Foreclosure Activity Remains Lower than the Norm

Have you seen any headlines about the rise in foreclosures in today's housing market? If this is the case, you may be concerned about what comes next. However, keep in mind that these clickbait titles do not always tell the whole story.

The truth is that if you compare the current numbers to what happens in the market on a regular basis, you will notice that there is no reason to be concerned.

Putting the Headlines into Perspective

The increase the media is calling attention to is misleading. That’s because they’re only comparing the most recent numbers to a time when foreclosures were at historic lows. And that’s making it sound like a bigger deal than it is.

In 2020 and 2021, the moratorium and forbearance program helped millions of homeowners stay in their homes and recover from a difficult period.

When the moratorium ended, foreclosures were expected to rise. But just because foreclosures are increasing does not imply that the housing market is in trouble.

Historical Data Shows There Isn’t a Wave of Foreclosures

Instead of comparing today's numbers to the previous few abnormal years, it is better to look at long-term trends, specifically the housing crash, which many people fear will happen again.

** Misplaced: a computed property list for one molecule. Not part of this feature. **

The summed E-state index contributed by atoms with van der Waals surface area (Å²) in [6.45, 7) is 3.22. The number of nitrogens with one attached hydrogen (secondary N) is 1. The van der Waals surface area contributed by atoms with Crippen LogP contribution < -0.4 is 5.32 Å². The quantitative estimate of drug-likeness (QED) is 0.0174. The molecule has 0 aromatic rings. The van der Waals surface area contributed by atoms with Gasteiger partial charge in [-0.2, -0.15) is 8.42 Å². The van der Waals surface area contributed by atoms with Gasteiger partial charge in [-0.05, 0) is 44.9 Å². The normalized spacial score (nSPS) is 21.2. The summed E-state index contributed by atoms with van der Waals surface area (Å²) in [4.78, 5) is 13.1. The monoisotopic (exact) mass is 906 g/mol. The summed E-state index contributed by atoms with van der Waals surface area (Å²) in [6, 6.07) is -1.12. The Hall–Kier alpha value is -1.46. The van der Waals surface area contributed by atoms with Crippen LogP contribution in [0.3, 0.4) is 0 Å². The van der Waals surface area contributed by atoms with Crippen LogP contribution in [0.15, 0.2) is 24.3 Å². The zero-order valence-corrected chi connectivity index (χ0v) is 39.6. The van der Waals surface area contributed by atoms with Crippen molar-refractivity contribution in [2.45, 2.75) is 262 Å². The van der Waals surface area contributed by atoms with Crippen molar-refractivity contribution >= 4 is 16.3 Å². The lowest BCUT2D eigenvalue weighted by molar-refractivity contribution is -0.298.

Take a look at the graph below. It uses foreclosure data from ATTOM, a property data provider, to show foreclosure activity has been consistently lower (shown in orange) since the crash in 2008 (shown in red):

So, while foreclosure filings are up in the latest report, it’s clear this is nothing like it was back then.

In fact, we’re not even back at the levels we’d see in more normal years, like 2019. As Rick Sharga, Founder and CEO of the CJ Patrick Company, explains:

“Foreclosure activity is still only at about 60% of pre-pandemic levels. . .”

This is due in large part to today's buyers being more qualified and less likely to default on their loans. Delinquency rates remain low, and most homeowners have enough equity to keep them from going into foreclosure. As Molly Boesel, Principal Economist at CoreLogic, says:

“U.S. mortgage delinquency rates remained healthy in October, with the overall delinquency rate unchanged from a year earlier and the serious delinquency rate remaining at a historic low… borrowers in later stages of delinquencies are finding alternatives to defaulting on their home loans.”

The reality is, while increasing, the data shows a foreclosure crisis is not where the market is today, or where it’s headed.

Bottom Line

Even though foreclosures are expected to rise, they are still far from the crisis levels seen when the housing bubble burst. If you have any questions about what you have heard or read about the housing market, please contact us.

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